Windows 10 ISO to USB drive on Linux

I'm building a streaming/gaming PC and got Windows 10 Home because some games are just not fans of Wine yet. :( Making a USB flash drive to install Windows 10 from, however, was tricky, and it was all due to the size of the installer file Windows 10 uses, install.wim. In recent Windows 10 ISOs it's larger than 4GB, so it won't fit onto a FAT32 filesystem. FAT32 filesystems are easily booted and read by most motherboards, and in order to use these larger ISOs, there's an NTFS shim you can install.

With my combo of an older MSI motherboard, using WoeUSB with that shim from the Rufus project, and the ISO for Windows 10 1909, and a perfectly acceptable 16 GB USB flash drive that I've used for countless Linux installs, I could make the installer boot, but it would fail on install.wim with no details as to what's going on except for error code 0x8007000D. This was with both Legacy Boot and Secure Boot enabled, and the file size on the USB drive matched the file size in the mounted ISO.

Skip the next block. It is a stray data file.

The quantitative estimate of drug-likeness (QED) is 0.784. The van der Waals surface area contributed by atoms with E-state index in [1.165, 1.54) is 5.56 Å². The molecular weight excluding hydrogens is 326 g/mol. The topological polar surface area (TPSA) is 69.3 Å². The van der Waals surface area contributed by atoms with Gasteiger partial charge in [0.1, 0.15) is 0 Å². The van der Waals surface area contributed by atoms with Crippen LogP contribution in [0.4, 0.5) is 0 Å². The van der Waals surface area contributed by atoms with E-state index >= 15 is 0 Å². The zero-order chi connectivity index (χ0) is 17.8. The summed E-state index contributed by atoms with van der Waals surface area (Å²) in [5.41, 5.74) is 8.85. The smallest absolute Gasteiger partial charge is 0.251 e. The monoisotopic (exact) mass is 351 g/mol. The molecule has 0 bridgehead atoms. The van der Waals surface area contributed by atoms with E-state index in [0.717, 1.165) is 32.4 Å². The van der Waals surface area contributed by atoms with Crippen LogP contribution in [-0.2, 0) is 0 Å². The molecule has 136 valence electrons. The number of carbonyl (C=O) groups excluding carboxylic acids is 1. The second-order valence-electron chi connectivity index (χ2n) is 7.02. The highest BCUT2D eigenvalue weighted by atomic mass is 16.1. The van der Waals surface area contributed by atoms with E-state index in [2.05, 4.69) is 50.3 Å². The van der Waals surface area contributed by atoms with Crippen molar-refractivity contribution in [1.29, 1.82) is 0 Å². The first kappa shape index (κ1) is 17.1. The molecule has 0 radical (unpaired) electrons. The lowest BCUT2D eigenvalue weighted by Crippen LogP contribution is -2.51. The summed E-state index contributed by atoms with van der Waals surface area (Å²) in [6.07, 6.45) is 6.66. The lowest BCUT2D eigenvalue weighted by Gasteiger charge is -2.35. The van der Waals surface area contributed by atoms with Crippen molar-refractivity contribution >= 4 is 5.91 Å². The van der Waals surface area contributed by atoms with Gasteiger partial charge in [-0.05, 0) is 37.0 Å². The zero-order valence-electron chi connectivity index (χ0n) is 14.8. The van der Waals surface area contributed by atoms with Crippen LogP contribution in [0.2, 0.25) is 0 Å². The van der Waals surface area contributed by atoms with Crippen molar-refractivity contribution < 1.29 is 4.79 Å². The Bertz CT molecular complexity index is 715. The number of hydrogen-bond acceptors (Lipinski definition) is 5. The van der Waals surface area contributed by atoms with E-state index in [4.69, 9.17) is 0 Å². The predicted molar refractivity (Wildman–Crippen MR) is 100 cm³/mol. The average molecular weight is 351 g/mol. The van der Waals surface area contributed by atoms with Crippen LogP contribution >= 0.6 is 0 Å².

I forgot how much fun it is to work with Windows.

After trying to use either WoeUSB's GUI or command line with the 1909 ISO, I decided to hunt down an older ISO where install.wim is smaller than 4GB. I ended up getting the 1709 ISO from this site so I could build the USB drive using a FAT32 filesystem. It installed from there, and after logging in Windows Update seems happy and it activated and everything, so I guess it's safe and OK? Microsoft only offers the absolute latest ISO on their site, or I could've ordered Windows on a USB drive, but I've been burning Linux images for years now with no problems, so how hard could this have been?

I'm also wondering why Microsoft can't, like, make install.wim smaller. Does it all need to be in one big file? (no). Is this a way to get folks to upgrade to newer computers that can better handle the NTFS boot process? (probably). Would the Microsoft media manager tool have magically worked right, despite this being, like, a solved problem technically? (also probably) Do they just have a ton of old USB drives from conferences they're trying to unload on us who want to build after-market PCs to legally install Windows on? (this is the likeliest scenario)